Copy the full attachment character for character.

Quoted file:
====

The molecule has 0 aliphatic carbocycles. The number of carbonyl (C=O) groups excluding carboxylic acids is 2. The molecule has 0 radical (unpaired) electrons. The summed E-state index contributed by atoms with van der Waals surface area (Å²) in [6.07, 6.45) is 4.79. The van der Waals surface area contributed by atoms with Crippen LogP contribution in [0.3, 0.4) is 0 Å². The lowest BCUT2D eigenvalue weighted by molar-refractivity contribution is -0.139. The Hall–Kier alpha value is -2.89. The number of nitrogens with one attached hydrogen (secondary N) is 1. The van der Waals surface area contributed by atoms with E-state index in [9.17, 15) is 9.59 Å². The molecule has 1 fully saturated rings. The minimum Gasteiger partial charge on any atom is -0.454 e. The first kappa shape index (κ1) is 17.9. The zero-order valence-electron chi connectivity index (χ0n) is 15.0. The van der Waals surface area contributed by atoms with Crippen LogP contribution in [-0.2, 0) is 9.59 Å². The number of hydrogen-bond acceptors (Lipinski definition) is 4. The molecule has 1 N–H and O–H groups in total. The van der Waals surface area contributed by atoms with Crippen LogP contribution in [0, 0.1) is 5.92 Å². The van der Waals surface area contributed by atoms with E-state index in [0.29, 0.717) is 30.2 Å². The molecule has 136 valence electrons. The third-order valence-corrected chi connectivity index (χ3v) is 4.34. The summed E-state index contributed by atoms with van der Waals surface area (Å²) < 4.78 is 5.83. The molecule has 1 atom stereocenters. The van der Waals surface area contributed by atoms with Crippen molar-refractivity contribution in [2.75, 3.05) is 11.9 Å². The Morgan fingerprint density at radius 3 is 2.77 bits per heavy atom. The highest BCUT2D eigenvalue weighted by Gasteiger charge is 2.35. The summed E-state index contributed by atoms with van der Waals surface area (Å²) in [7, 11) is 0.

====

The molecule has 0 aliphatic carbocycles. The number of carbonyl (C=O) groups excluding carboxylic acids is 2. The molecule has 0 radical (unpaired) electrons. The summed E-state index contributed by atoms with van der Waals surface area (Å²) in [6.07, 6.45) is 4.79. The van der Waals surface area contributed by atoms with Crippen LogP contribution in [0.3, 0.4) is 0 Å². The lowest BCUT2D eigenvalue weighted by molar-refractivity contribution is -0.139. The Hall–Kier alpha value is -2.89. The number of nitrogens with one attached hydrogen (secondary N) is 1. The van der Waals surface area contributed by atoms with E-state index in [9.17, 15) is 9.59 Å². The molecule has 1 fully saturated rings. The minimum Gasteiger partial charge on any atom is -0.454 e. The first kappa shape index (κ1) is 17.9. The zero-order valence-electron chi connectivity index (χ0n) is 15.0. The van der Waals surface area contributed by atoms with Crippen LogP contribution in [-0.2, 0) is 9.59 Å². The number of hydrogen-bond acceptors (Lipinski definition) is 4. The molecule has 1 N–H and O–H groups in total. The van der Waals surface area contributed by atoms with Crippen LogP contribution in [0, 0.1) is 5.92 Å². The van der Waals surface area contributed by atoms with E-state index in [0.29, 0.717) is 30.2 Å². The molecule has 136 valence electrons. The third-order valence-corrected chi connectivity index (χ3v) is 4.34. The summed E-state index contributed by atoms with van der Waals surface area (Å²) < 4.78 is 5.83. The molecule has 1 atom stereocenters. The van der Waals surface area contributed by atoms with Crippen molar-refractivity contribution in [2.75, 3.05) is 11.9 Å². The Morgan fingerprint density at radius 3 is 2.77 bits per heavy atom. The highest BCUT2D eigenvalue weighted by Gasteiger charge is 2.35. The summed E-state index contributed by atoms with van der Waals surface area (Å²) in [7, 11) is 0.